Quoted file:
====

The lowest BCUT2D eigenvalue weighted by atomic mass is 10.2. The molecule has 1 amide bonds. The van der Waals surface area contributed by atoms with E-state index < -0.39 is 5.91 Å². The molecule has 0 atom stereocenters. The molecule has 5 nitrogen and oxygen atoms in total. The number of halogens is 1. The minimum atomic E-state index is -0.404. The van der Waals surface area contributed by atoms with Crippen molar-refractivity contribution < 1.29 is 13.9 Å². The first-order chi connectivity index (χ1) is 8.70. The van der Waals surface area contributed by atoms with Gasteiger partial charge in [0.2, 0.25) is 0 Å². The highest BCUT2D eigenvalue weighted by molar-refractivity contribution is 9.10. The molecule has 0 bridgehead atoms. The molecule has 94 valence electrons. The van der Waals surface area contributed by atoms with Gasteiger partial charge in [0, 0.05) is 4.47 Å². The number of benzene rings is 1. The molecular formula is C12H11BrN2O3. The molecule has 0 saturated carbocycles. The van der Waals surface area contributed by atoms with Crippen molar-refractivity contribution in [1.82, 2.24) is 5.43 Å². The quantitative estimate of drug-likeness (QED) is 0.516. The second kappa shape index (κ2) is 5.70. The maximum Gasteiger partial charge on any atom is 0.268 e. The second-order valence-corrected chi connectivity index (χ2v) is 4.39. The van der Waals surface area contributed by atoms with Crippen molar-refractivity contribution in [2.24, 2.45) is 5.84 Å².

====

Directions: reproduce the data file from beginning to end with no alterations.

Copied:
The lowest BCUT2D eigenvalue weighted by atomic mass is 10.2. The molecule has 1 amide bonds. The van der Waals surface area contributed by atoms with E-state index < -0.39 is 5.91 Å². The molecule has 0 atom stereocenters. The molecule has 5 nitrogen and oxygen atoms in total. The number of halogens is 1. The minimum atomic E-state index is -0.404. The van der Waals surface area contributed by atoms with Crippen molar-refractivity contribution < 1.29 is 13.9 Å². The first-order chi connectivity index (χ1) is 8.70. The van der Waals surface area contributed by atoms with Gasteiger partial charge in [0.2, 0.25) is 0 Å². The highest BCUT2D eigenvalue weighted by molar-refractivity contribution is 9.10. The molecule has 0 bridgehead atoms. The molecule has 94 valence electrons. The van der Waals surface area contributed by atoms with Gasteiger partial charge in [0, 0.05) is 4.47 Å². The number of benzene rings is 1. The molecular formula is C12H11BrN2O3. The molecule has 0 saturated carbocycles. The van der Waals surface area contributed by atoms with Crippen molar-refractivity contribution in [1.82, 2.24) is 5.43 Å². The quantitative estimate of drug-likeness (QED) is 0.516. The second kappa shape index (κ2) is 5.70. The maximum Gasteiger partial charge on any atom is 0.268 e. The second-order valence-corrected chi connectivity index (χ2v) is 4.39. The van der Waals surface area contributed by atoms with Crippen molar-refractivity contribution in [2.24, 2.45) is 5.84 Å².